beginning we detect just a linear segment. This is an entire function, but
of a special class: its derivatives do not fall off smoothly as O(B^N), but
stop immediately at the 2nd derivative. From the BLEP discussion we know,
that so far this signal is just a generalized version of the DC offset, thus
containing only a zero frequency partial. As the sawtooth transition comes
we can detect the discontinuity in the signal, therefore dropping the
assumption of an entire signal and use some other (yet undeveloped) approach
for the short-time frequency detection.

Any further thoughts?

Regards,

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### [music-dsp] Instant frequency recognition


Hi all,

a recent question to the list regarding the frequency analysis and my
recent posts concerning the BLEP led me to an idea, concerning the
theoretical possibility of instant recognition of the signal spectrum.

The idea is very raw, and possibly not new (if so, I'd appreciate any
pointers). Just publishing it here for the sake of
discussion/brainstorming/etc.

For simplicity I'm considering only continuous time signals. Even here
the idea is far from being ripe. In discrete time further complications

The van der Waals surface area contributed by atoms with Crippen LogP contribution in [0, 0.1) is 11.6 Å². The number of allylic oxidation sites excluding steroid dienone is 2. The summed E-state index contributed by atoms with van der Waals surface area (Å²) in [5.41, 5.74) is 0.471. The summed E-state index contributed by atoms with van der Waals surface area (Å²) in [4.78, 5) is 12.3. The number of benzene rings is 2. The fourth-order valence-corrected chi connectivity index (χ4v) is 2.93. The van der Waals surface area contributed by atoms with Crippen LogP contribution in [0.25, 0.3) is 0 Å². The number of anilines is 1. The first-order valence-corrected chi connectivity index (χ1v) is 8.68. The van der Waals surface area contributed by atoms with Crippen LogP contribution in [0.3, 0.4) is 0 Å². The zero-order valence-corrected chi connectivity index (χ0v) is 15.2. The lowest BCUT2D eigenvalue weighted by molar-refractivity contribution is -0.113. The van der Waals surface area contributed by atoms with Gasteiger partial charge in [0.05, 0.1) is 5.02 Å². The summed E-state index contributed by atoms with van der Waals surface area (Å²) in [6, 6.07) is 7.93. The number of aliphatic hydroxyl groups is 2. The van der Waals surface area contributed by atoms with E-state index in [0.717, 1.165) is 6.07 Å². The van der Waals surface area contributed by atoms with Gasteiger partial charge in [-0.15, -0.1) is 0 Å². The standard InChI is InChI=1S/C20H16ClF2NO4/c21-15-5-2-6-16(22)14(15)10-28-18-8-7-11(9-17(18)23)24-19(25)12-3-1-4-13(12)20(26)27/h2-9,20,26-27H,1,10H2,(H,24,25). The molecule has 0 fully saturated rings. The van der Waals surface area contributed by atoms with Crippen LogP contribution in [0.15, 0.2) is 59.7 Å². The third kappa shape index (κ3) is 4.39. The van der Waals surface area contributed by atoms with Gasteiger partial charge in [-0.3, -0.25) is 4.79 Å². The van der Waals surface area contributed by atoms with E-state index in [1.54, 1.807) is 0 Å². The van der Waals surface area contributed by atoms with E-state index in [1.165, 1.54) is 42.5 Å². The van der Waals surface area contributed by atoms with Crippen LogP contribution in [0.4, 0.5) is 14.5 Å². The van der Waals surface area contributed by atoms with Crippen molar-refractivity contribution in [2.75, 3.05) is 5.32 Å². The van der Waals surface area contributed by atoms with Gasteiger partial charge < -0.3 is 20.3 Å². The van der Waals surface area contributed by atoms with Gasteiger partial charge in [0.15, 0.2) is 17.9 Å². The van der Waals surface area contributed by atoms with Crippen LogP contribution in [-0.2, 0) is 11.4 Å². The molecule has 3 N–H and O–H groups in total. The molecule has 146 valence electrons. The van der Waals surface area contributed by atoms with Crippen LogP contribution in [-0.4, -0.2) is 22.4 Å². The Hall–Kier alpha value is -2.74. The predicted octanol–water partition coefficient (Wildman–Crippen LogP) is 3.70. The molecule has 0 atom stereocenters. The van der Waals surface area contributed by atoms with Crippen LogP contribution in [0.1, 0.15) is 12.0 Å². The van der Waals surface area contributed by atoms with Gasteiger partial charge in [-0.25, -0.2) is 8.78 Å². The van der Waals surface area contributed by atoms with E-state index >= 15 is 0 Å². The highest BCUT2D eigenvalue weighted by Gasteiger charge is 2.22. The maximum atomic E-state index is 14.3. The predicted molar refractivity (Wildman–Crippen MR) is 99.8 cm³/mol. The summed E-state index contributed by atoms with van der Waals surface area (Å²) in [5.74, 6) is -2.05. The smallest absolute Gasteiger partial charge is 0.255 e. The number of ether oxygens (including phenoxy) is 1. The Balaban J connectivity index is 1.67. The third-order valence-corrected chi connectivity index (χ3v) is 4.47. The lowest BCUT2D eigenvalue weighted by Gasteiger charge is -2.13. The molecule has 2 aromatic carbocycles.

will arise.

According to the Fourier theory we need to know the entire signal from
t=-inf to t=+inf in order to reconstruct its spectrum (even if we talk
Fourier series rather than Fourier transform, by stating the periodicity
of the signal we make it known at any t). OTOH, intuitively thinking, if
I'm having just a windowed sine tone, the intuitive idea of its spectrum
would be just the frequency of the underlying sine rather than the
smeared peak arising from the Fourier transform of the windowed sine.
This has been commonly the source of beginner's misconception in the
frequency analysis, but I hope you can agree, that that misconception
has reasonable foundations.

Now, recall that in the recent BLEP discussion I conjectured the
following alternative definition of bandlimited signals: an entire
complex function is bandlimited (as a function of purely real argument
t) if its derivatives at any chosen point are O(B^N) for some B, where B
is the band limit.

Thinking along the same lines, an entire function is fully defined by
its derivatives at any given point and (therefore) so is its spectrum.
So, we could reconstruct the signal just from its derivatives at one
chosen point and apply Fourier transform to the reconstructed signal.